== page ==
Director: David Yarovesky (the hive)
Starring: elizabeth banks, david denman, jackson a. dunn, and matt l. jones
REVIEWER: lyall carter
What if a child from another world crash-landed on Earth, but instead of becoming a hero to mankind, he proved to be something far more sinister?
Unless you've been living under a rock you'll be more than aware that superhero movies are kind of a big deal. So it was only a matter of time until some film makers put a different spin on the whole superhero genre. While Brightburn is a superb idea its execution leaves a lot to be desired.
What if a child from another world crash-landed on Earth, but instead of becoming a hero to mankind, he proved to be something far more sinister? With Brightburn, the visionary filmmaker of Guardians of the Galaxy and Slither presents a startling, subversive take on a radical new genre: superhero horror.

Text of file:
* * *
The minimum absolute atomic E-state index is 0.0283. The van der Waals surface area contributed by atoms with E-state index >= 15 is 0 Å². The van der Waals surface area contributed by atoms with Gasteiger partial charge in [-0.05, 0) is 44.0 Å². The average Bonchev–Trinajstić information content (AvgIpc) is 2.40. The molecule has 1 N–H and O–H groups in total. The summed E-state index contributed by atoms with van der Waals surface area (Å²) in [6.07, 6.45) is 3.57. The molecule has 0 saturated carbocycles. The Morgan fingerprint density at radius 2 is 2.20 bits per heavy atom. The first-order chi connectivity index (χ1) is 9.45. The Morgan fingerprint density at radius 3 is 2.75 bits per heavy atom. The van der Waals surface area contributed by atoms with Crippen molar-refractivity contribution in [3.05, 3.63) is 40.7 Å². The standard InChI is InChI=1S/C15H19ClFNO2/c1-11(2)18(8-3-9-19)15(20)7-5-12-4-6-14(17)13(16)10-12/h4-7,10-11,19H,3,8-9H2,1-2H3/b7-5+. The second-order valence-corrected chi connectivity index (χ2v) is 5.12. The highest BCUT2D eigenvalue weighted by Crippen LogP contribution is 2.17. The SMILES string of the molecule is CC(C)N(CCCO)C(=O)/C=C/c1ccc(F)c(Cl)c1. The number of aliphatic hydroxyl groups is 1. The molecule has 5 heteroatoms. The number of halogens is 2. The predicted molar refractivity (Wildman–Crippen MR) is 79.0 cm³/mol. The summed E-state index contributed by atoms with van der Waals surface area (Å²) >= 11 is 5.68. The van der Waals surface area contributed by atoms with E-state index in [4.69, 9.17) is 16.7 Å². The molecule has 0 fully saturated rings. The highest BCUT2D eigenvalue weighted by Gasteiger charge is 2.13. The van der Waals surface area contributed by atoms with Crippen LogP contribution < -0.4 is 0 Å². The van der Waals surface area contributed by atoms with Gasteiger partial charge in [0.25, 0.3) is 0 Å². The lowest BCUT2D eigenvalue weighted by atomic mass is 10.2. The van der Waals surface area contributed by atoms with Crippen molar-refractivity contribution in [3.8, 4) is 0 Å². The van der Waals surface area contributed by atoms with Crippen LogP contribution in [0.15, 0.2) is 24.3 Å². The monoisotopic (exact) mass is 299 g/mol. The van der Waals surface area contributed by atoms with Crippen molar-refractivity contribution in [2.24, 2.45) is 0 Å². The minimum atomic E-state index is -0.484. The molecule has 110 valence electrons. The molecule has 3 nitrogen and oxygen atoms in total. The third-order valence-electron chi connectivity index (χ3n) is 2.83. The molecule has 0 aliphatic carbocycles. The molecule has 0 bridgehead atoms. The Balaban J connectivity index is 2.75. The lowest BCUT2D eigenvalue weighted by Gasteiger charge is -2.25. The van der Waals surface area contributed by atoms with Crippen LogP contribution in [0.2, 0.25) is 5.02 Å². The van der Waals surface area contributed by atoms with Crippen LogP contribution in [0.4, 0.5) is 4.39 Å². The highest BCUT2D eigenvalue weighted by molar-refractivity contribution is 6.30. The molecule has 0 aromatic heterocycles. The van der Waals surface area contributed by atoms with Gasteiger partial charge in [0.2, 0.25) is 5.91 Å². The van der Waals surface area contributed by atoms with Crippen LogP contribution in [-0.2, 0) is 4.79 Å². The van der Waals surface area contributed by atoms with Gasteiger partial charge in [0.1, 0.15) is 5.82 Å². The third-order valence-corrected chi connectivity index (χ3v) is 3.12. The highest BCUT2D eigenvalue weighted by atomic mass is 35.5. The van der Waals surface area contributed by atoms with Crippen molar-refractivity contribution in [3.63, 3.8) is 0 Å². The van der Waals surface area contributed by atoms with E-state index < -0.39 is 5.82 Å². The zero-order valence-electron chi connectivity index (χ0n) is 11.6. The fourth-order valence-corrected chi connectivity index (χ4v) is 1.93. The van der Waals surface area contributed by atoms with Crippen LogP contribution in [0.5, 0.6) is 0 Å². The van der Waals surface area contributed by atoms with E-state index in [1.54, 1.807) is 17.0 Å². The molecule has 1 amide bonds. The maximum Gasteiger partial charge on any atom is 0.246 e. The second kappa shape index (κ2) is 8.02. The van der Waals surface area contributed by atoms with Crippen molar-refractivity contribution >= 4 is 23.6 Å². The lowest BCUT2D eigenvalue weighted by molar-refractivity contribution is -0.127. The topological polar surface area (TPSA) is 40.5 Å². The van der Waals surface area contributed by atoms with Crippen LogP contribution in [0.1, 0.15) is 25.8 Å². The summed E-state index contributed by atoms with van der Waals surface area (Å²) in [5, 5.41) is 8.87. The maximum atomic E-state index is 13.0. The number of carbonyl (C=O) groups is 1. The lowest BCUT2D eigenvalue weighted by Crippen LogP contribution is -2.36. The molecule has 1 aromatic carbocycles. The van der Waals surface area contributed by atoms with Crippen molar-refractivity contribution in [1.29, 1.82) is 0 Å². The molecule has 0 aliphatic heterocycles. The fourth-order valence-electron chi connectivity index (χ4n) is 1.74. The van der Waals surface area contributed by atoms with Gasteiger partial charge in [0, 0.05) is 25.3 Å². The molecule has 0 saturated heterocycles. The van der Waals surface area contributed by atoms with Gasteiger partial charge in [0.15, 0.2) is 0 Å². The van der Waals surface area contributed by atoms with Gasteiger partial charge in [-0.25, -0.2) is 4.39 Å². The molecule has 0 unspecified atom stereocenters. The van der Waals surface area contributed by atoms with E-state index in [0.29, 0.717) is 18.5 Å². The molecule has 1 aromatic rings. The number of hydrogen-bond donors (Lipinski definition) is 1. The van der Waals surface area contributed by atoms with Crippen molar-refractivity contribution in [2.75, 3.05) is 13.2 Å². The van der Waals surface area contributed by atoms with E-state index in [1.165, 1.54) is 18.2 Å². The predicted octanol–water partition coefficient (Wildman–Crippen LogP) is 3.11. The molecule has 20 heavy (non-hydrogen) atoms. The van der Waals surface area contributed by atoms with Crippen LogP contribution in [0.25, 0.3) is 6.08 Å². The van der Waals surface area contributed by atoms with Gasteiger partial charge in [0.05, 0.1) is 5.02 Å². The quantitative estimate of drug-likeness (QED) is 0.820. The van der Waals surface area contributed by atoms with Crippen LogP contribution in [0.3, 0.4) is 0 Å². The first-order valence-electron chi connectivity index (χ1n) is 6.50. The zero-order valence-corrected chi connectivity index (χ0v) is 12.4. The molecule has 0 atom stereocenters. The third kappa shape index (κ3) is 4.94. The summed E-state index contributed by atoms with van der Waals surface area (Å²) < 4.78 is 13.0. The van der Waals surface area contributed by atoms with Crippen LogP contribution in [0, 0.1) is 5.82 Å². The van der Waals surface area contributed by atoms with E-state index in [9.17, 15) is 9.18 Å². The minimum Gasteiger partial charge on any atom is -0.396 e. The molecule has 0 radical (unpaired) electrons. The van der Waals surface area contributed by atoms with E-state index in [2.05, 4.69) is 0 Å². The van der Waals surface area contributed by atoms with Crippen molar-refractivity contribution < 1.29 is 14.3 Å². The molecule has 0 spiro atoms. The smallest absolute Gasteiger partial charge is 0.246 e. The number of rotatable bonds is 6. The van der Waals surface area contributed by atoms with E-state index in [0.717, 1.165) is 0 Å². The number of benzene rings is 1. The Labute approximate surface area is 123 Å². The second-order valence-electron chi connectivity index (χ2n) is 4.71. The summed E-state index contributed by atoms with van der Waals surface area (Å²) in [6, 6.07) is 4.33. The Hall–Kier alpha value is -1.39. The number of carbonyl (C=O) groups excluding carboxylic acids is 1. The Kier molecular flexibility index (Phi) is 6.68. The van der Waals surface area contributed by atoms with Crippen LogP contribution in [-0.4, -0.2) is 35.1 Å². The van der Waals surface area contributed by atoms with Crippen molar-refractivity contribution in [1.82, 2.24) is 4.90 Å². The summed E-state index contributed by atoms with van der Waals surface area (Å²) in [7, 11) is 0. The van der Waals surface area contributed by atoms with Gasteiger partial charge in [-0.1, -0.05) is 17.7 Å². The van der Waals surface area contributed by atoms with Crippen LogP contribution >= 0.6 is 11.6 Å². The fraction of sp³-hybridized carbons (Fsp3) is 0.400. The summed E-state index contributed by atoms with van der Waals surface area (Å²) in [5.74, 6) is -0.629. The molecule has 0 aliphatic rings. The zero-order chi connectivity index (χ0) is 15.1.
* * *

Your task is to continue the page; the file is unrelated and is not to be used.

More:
A Quiet Place was not only an intriguing idea (aliens that are basically blind and hunt by sound) but it was a simple one and wonderfully executed. Brightburn is similar in all aspects except for the execution. And its nothing to do with budget, special effects, or even star power, its all to do with the story.
They begin with their very simple idea but it becomes more convoluted with a lot of plot holes, plot holes that I just didn't care about trying to justify in my mind. Narratively it felt like a wasted opportunity.
Jackson A. Dunn is impressive as the child-alien super villain and Banks and Denman are terrific as the doting but growing terrified by the moment parents.
An intriguing concept let down by a convoluted narrative and too many plot holes.